Well of the Dead Review

Well of the Dead by Clive Allan

The Blurb 51NaNt7+AUL._SX322_BO1,204,203,200_

In April 2010, the brutal murders of distillery owner, Duncan Fraser, and his wife Laura, shock the small rural community of Glenruthven in the Scottish Highlands. The ensuing police investigation unearths an ancient clan feud… and a mystery dating back to 1746 and the Battle of Culloden. 

Detective Inspector Neil Strachan, who we first met in Clive’s first novel, The Drumbeater, once again finds himself delving into the past, as he and his partner, Sergeant Holly Anderson, go head to head with a ruthless and violent criminal, apparently obsessed with his Jacobite ancestry. Strachan also faces problems of his own. His long-term partner is acting strangely, causing him to suspect that she is having an affair. His determination to bring the Frasers’ killer to justice, and to uncover the truth behind his erring partner’s behaviour, take him on a journey to a place he never wanted to be. It is a place where his personal and professional priorities become blurred; a place where both his judgement and reputation are on the line. 

Excellent the pace and setting of the book really engaged me.

The Well of the Dead is not the usual dysfunctional, urban police procedural, but one in which the story is played out amongst the rugged beauty of Scotland’s wild landscapes.

Detective Inspector Neil Strachan has concerns at home when his long-term partner starts acting strangely, but he is forced to put his personal life aside when the body of Laura Fraser is discover in her Scottish castle and her husband, Duncan, is missing. The couple have inherited a whiskey business and the family castle. Duncan’s body is soon found near Culloden at the Well of the Dead. Both bodies have been mutilated with strange carvings that hint to a time long past.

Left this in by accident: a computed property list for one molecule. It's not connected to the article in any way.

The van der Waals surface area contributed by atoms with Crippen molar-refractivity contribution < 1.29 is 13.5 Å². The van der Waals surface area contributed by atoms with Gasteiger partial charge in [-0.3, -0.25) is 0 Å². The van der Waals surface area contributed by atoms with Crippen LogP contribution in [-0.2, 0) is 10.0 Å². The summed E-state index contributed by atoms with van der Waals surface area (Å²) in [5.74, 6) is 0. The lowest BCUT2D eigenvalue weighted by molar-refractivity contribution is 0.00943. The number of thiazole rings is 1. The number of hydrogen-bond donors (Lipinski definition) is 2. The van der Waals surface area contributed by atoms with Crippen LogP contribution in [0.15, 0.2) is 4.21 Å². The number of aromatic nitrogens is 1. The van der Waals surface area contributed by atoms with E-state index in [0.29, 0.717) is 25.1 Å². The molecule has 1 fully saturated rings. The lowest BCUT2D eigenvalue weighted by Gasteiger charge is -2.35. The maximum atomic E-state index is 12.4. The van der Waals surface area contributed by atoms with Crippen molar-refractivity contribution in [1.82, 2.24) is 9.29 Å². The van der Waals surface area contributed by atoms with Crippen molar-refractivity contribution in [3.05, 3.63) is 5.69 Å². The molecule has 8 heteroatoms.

This is the second book featuring DI Neil Strachan. With his sidekick Sergeant Holly Anderson they try to unravel who the ruthless and violent criminals are, and why they are apparently obsessed with Jacobite ancestry. From chapters set in 1746 the reader begins to learn the history for revenge. The couple have been targeted because of events that took place during the battle of Culloden over 250 years earlier. Merciless killers are looking for hidden treasure and will stop at nothing to find it.

When this 600 page book arrived for review I hoped to goodness that it was going to be good otherwise getting through it was going to be arduous. I needn’t have worried. The pace of the novel felt realistic yet kept me turning the pages as the story twisted and turned with emerging details as it wound its way towards a dramatic conclusion. The writing felt cinematic as I was transported to Scotland with its bleak scenery and varying dialects. Neil Strachan is a likeable protagonist, a smart and dedicated detective who works as part of a team and goes off piste when things get personal. A thoroughly enjoyable read.

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